Racism is a term that is frequently misunderstood or simplistically defined. It’s a complex concept that involves individual beliefs, social norms, institutions, and systems that divide people into races, then assign value and worth to those races in a hierarchical manner.
The term ‘racist’ or ‘racism’ originates from the ideology of race, which classifies humans into distinct groups based on physical characteristics such as skin color, hair type, facial features, and others. The notion of race as we perceive it today wasn’t prevalent until the late 19th century. It was often employed then to justify political inequalities and discrimination.
At its core, racism is an ideology of racial supremacy, where one race is considered superior to another. That superiority tends to be determined by superficial aspects, such as skin color, but can also include language, nationality, religion, and the like. People adopt racist attitudes or behaviors, consciously or unconsciously, when they believe in the inherent superiority of one race over others.
Racism is more than just personal prejudice or individual discriminatory acts. It also involves institutional and systemic structures that perpetuate racial disparities in wealth, health, education, housing, criminal justice, and other sectors. Such systemic racism involves policies, practices, and procedures that work better for some racial groups than others, and it often stems from unconscious biases from historical practices and roots.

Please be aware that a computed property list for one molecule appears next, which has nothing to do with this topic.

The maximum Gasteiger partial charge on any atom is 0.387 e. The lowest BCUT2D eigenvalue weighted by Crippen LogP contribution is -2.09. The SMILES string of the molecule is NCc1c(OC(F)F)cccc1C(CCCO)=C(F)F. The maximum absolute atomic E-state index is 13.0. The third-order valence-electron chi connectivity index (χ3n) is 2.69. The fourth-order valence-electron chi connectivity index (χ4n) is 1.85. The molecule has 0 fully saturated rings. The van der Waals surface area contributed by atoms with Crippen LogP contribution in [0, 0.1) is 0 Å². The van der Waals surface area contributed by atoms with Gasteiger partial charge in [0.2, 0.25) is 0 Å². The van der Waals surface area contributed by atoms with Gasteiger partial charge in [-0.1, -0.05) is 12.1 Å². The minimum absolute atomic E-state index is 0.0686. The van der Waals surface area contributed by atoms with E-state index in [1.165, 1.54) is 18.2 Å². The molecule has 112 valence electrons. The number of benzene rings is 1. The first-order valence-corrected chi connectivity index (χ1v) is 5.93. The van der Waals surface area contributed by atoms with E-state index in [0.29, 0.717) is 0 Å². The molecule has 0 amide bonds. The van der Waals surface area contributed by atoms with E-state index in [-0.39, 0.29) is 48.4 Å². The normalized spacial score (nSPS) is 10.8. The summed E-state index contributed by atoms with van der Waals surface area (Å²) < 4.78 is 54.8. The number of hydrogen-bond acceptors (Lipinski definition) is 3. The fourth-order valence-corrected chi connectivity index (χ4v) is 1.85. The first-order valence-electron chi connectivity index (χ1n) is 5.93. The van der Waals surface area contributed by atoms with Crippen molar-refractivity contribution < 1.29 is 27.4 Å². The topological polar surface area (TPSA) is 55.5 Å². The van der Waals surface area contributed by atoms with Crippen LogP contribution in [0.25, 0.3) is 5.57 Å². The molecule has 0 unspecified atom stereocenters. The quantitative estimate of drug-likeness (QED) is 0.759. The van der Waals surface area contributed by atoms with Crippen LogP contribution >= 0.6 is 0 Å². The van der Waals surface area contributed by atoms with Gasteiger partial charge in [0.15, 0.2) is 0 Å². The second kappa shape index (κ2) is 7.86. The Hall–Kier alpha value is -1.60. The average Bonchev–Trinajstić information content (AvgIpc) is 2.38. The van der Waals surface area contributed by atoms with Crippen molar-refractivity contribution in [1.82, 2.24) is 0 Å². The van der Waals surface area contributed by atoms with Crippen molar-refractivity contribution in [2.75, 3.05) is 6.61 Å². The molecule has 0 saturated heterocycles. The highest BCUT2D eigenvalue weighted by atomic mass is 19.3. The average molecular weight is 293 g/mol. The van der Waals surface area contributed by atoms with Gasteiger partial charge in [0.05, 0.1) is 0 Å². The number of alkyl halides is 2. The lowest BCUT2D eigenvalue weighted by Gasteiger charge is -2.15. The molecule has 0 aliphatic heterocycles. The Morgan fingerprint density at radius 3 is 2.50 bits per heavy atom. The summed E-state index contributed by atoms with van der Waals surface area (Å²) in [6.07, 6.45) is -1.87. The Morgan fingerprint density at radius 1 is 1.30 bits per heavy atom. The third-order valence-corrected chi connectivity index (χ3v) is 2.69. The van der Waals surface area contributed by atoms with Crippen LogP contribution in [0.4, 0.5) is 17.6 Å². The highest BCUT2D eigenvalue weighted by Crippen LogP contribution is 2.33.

Racism can manifest in various forms. It can be overt, such as hate speech, racial slurs, or acts of violence. Or, it can be subtle or covert, such as microaggressions, colorism, xenophobia, or cultural appropriation. It can also be internalized, wherein individuals within marginalized racial groups internalize racist perceptions of their race.
It’s important to note here that racism is a learned behavior. No one is born a racist. People become racist due to various factors, such as upbringing, environment, media, education, and personal experiences.
In conclusion, understanding racism involves recognizing not just personal acts of discrimination, but also systematic inequalities, both recognized and unrecognized, that persist in society. It’s paramount to confront and challenge not just overt acts of discrimination, but also subtle forms of racism and inequality embedded in language, institutions, and systems. By understanding what racism means, we can better tackle it in its various forms and work towards a more equitable society.